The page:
Anyway, the wall cloud is there because the storm updraft is ingesting rain cooled - and humidfied - air from the forward flank of the storm, not that the cell is surface-based. See how laminar the updraft base is in your image? The contrast is subtle, but it looks very smooth to me. That is a charateristic of a cloud arising from forced ascent (in this case, it is likely the vertical perturbation pressure gradient force), not buoyant ascent. So, the cloud base is the LCL, but how high up is the LFC? In this case, it appears too high for there to be a significant low-level updraft. Why? Because the cinh of the surface air was too large. At least, that's my argument.

The fact that the storm later died is not surprising - don't all storms? The air mass it was moving into was increasingly stable - which eventually becomes too much for the dynamic pressure forcing to overcome, and the cell chokes off and dies.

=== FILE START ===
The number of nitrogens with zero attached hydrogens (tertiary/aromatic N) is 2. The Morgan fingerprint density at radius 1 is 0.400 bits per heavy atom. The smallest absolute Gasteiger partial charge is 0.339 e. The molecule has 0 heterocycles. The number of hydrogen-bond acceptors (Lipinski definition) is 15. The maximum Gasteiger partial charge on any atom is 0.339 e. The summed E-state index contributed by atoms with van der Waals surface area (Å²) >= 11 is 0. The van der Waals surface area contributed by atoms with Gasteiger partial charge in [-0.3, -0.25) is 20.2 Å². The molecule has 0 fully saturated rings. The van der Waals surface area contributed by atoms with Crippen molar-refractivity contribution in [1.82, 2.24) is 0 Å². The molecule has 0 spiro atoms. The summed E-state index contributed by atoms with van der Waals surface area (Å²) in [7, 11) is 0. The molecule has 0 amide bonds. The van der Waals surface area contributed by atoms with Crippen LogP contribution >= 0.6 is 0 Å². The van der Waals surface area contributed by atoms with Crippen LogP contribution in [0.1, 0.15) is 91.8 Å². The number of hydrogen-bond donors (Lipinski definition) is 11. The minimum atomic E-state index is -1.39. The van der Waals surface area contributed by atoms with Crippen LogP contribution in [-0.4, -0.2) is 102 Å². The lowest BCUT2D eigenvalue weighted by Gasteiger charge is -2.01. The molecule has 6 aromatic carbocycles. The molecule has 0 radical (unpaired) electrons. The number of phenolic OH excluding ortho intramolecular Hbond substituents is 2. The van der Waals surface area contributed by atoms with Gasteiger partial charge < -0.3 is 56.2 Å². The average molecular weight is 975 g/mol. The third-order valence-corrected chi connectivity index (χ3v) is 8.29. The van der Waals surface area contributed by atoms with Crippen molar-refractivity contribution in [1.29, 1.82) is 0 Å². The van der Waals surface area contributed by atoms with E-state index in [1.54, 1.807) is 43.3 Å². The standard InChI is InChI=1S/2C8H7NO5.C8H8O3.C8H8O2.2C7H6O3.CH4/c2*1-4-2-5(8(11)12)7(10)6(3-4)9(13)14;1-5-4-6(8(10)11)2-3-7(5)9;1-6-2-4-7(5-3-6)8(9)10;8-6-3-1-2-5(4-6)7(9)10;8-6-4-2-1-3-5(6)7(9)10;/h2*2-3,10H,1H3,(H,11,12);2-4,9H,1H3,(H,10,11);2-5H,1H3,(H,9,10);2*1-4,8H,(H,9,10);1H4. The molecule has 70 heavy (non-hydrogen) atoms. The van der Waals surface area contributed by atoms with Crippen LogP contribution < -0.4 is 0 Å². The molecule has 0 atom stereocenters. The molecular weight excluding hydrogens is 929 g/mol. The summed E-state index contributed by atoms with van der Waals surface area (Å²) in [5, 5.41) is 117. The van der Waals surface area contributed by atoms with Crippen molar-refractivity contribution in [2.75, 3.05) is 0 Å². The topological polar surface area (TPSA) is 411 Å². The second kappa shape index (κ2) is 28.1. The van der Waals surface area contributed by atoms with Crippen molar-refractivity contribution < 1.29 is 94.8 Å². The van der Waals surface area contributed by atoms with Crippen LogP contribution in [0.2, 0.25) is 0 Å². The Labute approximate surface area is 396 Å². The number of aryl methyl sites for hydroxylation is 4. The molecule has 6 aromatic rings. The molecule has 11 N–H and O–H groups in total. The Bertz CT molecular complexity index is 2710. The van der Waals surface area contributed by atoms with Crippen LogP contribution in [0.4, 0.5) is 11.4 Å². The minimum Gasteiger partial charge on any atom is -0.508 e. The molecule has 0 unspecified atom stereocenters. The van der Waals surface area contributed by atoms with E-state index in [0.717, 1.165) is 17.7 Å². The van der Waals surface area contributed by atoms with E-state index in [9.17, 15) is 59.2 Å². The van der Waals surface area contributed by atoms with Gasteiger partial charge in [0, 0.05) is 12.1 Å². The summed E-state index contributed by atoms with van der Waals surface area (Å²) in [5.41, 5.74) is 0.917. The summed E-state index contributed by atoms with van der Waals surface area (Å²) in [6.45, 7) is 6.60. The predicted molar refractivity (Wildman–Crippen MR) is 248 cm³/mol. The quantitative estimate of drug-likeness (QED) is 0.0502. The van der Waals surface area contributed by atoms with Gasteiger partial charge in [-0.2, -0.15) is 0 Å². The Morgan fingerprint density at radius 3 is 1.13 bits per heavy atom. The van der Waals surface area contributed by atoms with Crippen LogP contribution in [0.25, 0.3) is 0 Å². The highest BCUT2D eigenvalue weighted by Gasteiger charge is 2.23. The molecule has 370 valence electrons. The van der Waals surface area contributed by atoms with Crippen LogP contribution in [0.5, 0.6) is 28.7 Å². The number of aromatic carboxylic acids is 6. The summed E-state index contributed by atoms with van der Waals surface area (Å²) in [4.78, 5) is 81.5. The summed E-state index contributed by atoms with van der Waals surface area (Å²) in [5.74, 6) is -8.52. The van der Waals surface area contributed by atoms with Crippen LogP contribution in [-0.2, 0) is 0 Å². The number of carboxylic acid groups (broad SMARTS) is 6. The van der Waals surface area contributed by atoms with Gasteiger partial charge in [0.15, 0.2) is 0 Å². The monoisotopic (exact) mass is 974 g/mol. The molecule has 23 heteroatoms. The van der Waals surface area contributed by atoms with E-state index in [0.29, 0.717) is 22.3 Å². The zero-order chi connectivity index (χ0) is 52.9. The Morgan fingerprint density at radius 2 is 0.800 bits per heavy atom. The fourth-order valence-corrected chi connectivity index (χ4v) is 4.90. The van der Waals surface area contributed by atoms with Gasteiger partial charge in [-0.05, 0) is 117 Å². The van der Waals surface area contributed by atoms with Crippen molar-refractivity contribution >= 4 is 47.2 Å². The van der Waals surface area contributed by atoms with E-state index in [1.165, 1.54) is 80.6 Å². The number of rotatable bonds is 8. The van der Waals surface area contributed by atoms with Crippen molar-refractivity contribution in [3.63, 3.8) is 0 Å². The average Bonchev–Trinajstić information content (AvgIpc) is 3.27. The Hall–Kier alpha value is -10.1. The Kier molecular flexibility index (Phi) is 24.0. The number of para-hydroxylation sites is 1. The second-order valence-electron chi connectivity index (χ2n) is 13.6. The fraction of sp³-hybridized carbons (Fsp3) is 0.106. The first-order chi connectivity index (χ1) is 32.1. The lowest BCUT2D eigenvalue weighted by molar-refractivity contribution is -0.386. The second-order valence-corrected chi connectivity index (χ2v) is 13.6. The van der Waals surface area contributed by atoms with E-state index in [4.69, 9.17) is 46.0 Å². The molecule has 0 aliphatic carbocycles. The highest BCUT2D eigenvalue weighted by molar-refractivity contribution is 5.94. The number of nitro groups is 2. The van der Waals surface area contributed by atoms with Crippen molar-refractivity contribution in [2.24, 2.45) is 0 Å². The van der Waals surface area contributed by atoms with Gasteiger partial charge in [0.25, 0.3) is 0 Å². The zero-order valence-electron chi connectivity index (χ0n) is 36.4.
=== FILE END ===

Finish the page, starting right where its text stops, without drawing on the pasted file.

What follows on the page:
If the air north of the warm front had been just a bit warmer or more moist, this could have been a much different chase. If you were to normalize the temperature/moisture combination by using a variable such as equivalent potential temperature - you'd find on this day the values were smaller north of the front. But, some days, the thetaE values are actually larger on the cool side of the boundary - and you can get amazing tornadic cells like Pampa. Seems you got a pretty assume cell anyway.

Glen
 

Mike Hollingshead

Who knows, maybe it wasn't ever ON the SFC boundary and was always north, I can be wrong. I don't even remember the sfc winds during it. It just seemed when I first got to it, after several others were already on it, that it was very much sfc based and the wall cloud was much more warm and moist looking. Oh well.